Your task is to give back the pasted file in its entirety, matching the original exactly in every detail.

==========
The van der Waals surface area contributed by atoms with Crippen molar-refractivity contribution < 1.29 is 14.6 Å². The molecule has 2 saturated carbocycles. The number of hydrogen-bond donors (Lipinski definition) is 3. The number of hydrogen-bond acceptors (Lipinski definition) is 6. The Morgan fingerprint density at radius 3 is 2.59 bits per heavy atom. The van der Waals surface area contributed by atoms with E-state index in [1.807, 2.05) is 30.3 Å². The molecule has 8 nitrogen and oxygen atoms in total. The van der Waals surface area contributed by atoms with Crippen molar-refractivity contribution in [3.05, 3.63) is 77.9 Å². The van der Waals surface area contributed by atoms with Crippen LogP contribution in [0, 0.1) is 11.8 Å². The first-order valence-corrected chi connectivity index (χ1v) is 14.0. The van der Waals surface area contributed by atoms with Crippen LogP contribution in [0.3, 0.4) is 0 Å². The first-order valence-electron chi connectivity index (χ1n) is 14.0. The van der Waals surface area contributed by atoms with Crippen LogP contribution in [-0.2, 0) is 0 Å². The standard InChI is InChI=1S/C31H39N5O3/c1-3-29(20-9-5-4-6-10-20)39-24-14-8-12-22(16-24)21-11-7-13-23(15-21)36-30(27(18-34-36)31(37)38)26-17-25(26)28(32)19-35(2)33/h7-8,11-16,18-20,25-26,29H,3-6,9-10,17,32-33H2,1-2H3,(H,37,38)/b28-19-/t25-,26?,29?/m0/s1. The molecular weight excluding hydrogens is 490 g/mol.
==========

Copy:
The van der Waals surface area contributed by atoms with Crippen molar-refractivity contribution < 1.29 is 14.6 Å². The molecule has 2 saturated carbocycles. The number of hydrogen-bond donors (Lipinski definition) is 3. The number of hydrogen-bond acceptors (Lipinski definition) is 6. The Morgan fingerprint density at radius 3 is 2.59 bits per heavy atom. The van der Waals surface area contributed by atoms with E-state index in [1.807, 2.05) is 30.3 Å². The molecule has 8 nitrogen and oxygen atoms in total. The van der Waals surface area contributed by atoms with Crippen molar-refractivity contribution in [3.05, 3.63) is 77.9 Å². The van der Waals surface area contributed by atoms with Crippen LogP contribution in [0, 0.1) is 11.8 Å². The first-order valence-corrected chi connectivity index (χ1v) is 14.0. The van der Waals surface area contributed by atoms with Crippen LogP contribution in [0.3, 0.4) is 0 Å². The first-order valence-electron chi connectivity index (χ1n) is 14.0. The van der Waals surface area contributed by atoms with Crippen LogP contribution in [-0.2, 0) is 0 Å². The standard InChI is InChI=1S/C31H39N5O3/c1-3-29(20-9-5-4-6-10-20)39-24-14-8-12-22(16-24)21-11-7-13-23(15-21)36-30(27(18-34-36)31(37)38)26-17-25(26)28(32)19-35(2)33/h7-8,11-16,18-20,25-26,29H,3-6,9-10,17,32-33H2,1-2H3,(H,37,38)/b28-19-/t25-,26?,29?/m0/s1. The molecular weight excluding hydrogens is 490 g/mol.